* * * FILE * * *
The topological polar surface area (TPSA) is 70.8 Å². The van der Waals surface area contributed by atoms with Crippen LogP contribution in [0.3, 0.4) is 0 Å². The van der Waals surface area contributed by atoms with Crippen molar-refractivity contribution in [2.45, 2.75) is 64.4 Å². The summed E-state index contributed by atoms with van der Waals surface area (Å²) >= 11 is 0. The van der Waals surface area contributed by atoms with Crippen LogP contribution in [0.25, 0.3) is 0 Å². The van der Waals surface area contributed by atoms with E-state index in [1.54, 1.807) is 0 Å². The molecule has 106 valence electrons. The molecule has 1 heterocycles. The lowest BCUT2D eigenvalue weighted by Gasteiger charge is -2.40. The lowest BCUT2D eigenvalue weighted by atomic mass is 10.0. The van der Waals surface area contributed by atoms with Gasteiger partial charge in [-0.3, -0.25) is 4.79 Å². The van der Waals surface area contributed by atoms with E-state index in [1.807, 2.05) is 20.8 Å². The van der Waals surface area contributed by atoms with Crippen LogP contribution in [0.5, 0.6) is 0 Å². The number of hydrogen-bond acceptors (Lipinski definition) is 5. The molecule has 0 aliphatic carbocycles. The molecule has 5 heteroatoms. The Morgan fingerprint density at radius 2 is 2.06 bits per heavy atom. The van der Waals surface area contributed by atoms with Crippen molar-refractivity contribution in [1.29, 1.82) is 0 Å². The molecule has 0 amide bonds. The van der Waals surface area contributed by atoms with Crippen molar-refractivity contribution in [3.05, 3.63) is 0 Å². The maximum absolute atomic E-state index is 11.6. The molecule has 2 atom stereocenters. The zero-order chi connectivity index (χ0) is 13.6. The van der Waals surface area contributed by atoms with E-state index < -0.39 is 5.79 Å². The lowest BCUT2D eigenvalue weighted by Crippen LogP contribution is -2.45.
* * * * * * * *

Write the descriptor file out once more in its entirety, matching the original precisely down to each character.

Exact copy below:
The topological polar surface area (TPSA) is 70.8 Å². The van der Waals surface area contributed by atoms with Crippen LogP contribution in [0.3, 0.4) is 0 Å². The van der Waals surface area contributed by atoms with Crippen molar-refractivity contribution in [2.45, 2.75) is 64.4 Å². The summed E-state index contributed by atoms with van der Waals surface area (Å²) >= 11 is 0. The van der Waals surface area contributed by atoms with Crippen LogP contribution in [0.25, 0.3) is 0 Å². The van der Waals surface area contributed by atoms with E-state index in [1.54, 1.807) is 0 Å². The molecule has 106 valence electrons. The molecule has 1 heterocycles. The lowest BCUT2D eigenvalue weighted by Gasteiger charge is -2.40. The lowest BCUT2D eigenvalue weighted by atomic mass is 10.0. The van der Waals surface area contributed by atoms with Gasteiger partial charge in [-0.3, -0.25) is 4.79 Å². The van der Waals surface area contributed by atoms with E-state index in [1.807, 2.05) is 20.8 Å². The van der Waals surface area contributed by atoms with Crippen LogP contribution in [0.5, 0.6) is 0 Å². The number of hydrogen-bond acceptors (Lipinski definition) is 5. The molecule has 0 aliphatic carbocycles. The molecule has 5 heteroatoms. The Morgan fingerprint density at radius 2 is 2.06 bits per heavy atom. The van der Waals surface area contributed by atoms with Crippen molar-refractivity contribution in [1.29, 1.82) is 0 Å². The molecule has 0 amide bonds. The van der Waals surface area contributed by atoms with Crippen molar-refractivity contribution in [3.05, 3.63) is 0 Å². The maximum absolute atomic E-state index is 11.6. The molecule has 2 atom stereocenters. The zero-order chi connectivity index (χ0) is 13.6. The van der Waals surface area contributed by atoms with E-state index < -0.39 is 5.79 Å². The lowest BCUT2D eigenvalue weighted by Crippen LogP contribution is -2.45.